Reservations, Exclusion, and Conflict: Some Insights from Mandal and Mysore

Publication Type:

Journal Articles

Authors:

Narendar Pani

Source:

India Review, Taylor & Francis Group, LLC, Volume 9, Number 4, p.397–424 (2010)

URL:

http://eprints.nias.res.in/214/

Abstract:

Caste-based reservations (quotas) in government jobs and admissions to educational institutions in India have been associated with bouts of sometimes intense social conflict. The debate about this conflict has focused primarily on the case for and against reservations per se. Even when variations have been noticed in the degree of conflict generated by reservations across regions, the tendency has been to attribute the differences to local social conditions. Very little attention has been paid to the question of whether the type of reservations implemented in each region influences the nature and extent of conflict. This article attempts to answer this question by comparing the Mandal Commission Report with the experience of princely Mysore, and later Karnataka. Abstracting from these experiences, the article develops two concepts: reservations with exclusion and reservations without exclusion. It goes on to argue that reservations with exclusion create greater conflict.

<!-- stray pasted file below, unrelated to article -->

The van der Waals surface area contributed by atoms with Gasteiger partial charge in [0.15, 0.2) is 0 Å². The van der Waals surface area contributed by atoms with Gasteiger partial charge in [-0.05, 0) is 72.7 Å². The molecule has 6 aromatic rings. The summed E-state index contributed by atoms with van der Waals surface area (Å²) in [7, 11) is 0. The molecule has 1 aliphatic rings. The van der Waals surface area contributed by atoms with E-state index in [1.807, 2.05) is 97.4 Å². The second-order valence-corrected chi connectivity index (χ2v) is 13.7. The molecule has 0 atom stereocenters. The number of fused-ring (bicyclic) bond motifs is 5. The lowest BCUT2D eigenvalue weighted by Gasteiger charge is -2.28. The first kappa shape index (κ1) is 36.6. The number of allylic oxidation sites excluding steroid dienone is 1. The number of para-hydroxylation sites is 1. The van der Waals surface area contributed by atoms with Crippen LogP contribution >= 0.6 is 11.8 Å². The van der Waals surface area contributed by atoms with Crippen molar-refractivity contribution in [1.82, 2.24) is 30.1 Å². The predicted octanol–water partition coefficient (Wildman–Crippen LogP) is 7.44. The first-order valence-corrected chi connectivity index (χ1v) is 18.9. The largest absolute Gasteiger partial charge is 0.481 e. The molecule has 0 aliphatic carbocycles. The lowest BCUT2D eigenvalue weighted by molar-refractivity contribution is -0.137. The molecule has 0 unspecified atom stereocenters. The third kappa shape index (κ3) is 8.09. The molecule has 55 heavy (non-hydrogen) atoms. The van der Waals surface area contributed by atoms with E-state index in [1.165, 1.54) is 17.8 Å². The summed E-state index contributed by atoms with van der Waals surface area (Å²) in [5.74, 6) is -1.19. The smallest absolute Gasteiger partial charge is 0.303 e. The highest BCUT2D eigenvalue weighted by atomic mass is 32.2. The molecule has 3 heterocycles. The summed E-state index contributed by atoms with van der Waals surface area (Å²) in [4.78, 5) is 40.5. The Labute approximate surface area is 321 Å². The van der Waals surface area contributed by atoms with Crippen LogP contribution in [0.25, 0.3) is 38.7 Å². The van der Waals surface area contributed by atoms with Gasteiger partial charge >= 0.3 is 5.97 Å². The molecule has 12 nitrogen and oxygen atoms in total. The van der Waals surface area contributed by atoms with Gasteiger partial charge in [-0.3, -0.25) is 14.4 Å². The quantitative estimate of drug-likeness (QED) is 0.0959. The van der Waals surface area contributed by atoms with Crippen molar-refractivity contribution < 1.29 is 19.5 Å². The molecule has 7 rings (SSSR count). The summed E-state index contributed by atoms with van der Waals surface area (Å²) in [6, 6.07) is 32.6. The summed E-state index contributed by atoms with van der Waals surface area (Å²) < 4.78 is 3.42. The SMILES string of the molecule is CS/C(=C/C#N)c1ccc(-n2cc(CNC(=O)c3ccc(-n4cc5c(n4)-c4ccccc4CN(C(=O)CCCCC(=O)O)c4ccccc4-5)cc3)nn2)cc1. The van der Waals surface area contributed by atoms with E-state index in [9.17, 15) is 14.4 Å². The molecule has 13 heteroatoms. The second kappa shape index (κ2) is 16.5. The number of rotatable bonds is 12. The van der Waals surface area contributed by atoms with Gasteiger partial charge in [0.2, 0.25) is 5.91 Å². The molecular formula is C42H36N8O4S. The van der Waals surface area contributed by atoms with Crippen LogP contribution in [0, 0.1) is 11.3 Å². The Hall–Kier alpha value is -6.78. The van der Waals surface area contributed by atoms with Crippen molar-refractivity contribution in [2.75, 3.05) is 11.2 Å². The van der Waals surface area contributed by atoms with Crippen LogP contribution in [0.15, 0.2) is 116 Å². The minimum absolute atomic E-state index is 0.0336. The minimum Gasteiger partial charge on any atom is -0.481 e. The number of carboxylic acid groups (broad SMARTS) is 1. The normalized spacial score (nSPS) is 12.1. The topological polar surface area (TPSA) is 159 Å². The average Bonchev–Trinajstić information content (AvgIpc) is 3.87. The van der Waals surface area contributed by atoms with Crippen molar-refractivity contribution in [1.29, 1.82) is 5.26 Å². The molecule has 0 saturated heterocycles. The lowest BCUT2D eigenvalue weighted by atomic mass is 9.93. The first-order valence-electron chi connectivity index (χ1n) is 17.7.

Notes:

Copyright belongs to the Publisher